Gek Yeo is a Sap Quality Expert who joined us an the official EuroSTAr Reporter for our 2023 EuroSTAR Conference in Antwerp. In this blog Gek shares her second day experience at Europe’s biggest software testing conference.
Luckily, this time, I managed to find some time to attend the two main Thursday #EuroSTARconf 2023 keynotes. The first keynote is Maaret Pyhäjärvi ‘s keynote titled “Whose Test is It Anyway?”. One point that stood out to me was the legal or ethical aspect. Even if it is legal, is it ethical to use computer-assisted software development? I listened to my peer Maaret and could relate to her viewpoint on the GitHub Copilot.
As we move onto AI-assisted technologies, it becomes a question of how future generations will use these technologies for good or bad. The definition of what is good for one may seem bad to others. 23 years ago, I had already started with AI and used it for my projects. I always remember what my university professor said: it takes 20 years for the industry to adapt to what we wrote in our thesis. And now, the industry has embraced AI in testing. The debate on the usage of AI technologies has started to spread in our daily lives.
Regarding the key notes seen in this picture, I agree with Maaret when she said, “We are accountable.” We have responsibilities to ensure that the rules for domains, both for laymen (whom I would refer to as citizen developers) and experts, are well-defined. The testing process should belong to everyone, not just the tester or the developer. Another takeaway is on exploratory testing. I love exploratory testing. It’s not an excuse to do manual testing. In fact, Maaret highlighted the points that exploratory testing helps with automation and it brings people together, not siloed testing. I have witnessed this in action during my test release cycle with my colleagues.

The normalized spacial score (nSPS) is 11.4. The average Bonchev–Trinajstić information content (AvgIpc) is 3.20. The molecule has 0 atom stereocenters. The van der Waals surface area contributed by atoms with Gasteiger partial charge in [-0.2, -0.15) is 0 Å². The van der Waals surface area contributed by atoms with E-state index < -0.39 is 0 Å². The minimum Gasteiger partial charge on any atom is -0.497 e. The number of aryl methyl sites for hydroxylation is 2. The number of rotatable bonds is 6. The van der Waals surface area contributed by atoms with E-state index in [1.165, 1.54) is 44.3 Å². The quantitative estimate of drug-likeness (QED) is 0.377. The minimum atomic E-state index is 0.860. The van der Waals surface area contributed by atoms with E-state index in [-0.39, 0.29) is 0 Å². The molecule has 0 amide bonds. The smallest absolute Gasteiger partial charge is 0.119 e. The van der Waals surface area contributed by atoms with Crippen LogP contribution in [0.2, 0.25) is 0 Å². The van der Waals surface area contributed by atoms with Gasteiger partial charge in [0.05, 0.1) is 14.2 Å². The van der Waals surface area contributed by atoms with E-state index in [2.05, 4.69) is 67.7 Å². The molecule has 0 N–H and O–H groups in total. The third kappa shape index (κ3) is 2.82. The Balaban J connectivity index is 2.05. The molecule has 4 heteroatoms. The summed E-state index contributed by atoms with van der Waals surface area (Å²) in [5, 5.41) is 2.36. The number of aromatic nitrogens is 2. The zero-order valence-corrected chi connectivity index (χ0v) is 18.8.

I organize bug bashing events in my teams for exploratory testing so we can have fun while testing. It’s about the team and the people, not just software releases. We take pride in finding bugs before our customers do in our releases.
The second keynote I attended is titled “The Cyber Security of Smart ‘Adult’ Toys or Lack of It” by Jo Dalton. It was originally meant to be delivered by Ken Munro and Jo Dalton, but unfortunately, Ken couldn’t attend. Kudos to Jo for delivering this SFW (safe for work) keynote all by herself! I have kindly shared some pictures of the slides from this talk here. Without security experts like Jo, we would probably giggle this topic off and treat the lack of security testing in connected adult toys as the elephant in the room.
By speaking at a global conference, we become more conscious of the business needs for security testing and why we desperately need regulations for IoT (Internet of Things). Seriously, we should not let the backdoor through the backdoor happen, as Jo highlighted in her keynote. I hope that, as a QA community, more folks will speak up and contribute to security testing for IoT.
Conferences like EuroSTAR provide valuable opportunities for continuous learning, networking, and staying up-to-date with industry trends. It is important for us as testers to self love and find time to attend high-quality conferences like EuroSTAR 2023 to broaden our perspectives, share experiences, and build new friendships and connections within the IT community such with Peter Thomas, Kapil Bakshi from Karate Labs and Humza Ahmad. And it is also beneficial when employers support their employees in attending such events, as it demonstrates a commitment to their professional development and encourages skill-set improvement. I hope to see some of you in EuroSTAR 2024 again.
The EuroSTAR Conference has been running since 1993 and is the largest testing event in Europe, welcoming 1000+ software testers and QA professionals every year. Don’t forget to connect, like Gek Yeo, with the testing community at our next events.